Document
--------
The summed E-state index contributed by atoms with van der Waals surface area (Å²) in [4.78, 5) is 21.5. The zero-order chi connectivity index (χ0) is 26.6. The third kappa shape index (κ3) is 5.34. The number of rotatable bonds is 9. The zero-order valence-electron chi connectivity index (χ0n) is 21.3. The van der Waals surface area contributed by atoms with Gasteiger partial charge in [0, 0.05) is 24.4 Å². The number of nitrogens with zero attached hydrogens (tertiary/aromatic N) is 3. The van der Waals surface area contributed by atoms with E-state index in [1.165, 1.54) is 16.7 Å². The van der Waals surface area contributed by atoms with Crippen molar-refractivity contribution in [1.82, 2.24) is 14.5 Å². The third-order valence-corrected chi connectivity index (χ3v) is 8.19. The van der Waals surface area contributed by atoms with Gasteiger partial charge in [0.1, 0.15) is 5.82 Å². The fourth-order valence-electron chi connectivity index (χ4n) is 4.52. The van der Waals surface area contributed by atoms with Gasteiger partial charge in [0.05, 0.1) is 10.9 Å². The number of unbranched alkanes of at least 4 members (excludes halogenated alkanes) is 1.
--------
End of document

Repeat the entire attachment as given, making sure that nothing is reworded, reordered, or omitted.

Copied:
The summed E-state index contributed by atoms with van der Waals surface area (Å²) in [4.78, 5) is 21.5. The zero-order chi connectivity index (χ0) is 26.6. The third kappa shape index (κ3) is 5.34. The number of rotatable bonds is 9. The zero-order valence-electron chi connectivity index (χ0n) is 21.3. The van der Waals surface area contributed by atoms with Gasteiger partial charge in [0, 0.05) is 24.4 Å². The number of nitrogens with zero attached hydrogens (tertiary/aromatic N) is 3. The van der Waals surface area contributed by atoms with E-state index in [1.165, 1.54) is 16.7 Å². The van der Waals surface area contributed by atoms with Crippen molar-refractivity contribution in [1.82, 2.24) is 14.5 Å². The third-order valence-corrected chi connectivity index (χ3v) is 8.19. The van der Waals surface area contributed by atoms with Gasteiger partial charge in [0.1, 0.15) is 5.82 Å². The fourth-order valence-electron chi connectivity index (χ4n) is 4.52. The van der Waals surface area contributed by atoms with Gasteiger partial charge in [0.05, 0.1) is 10.9 Å². The number of unbranched alkanes of at least 4 members (excludes halogenated alkanes) is 1.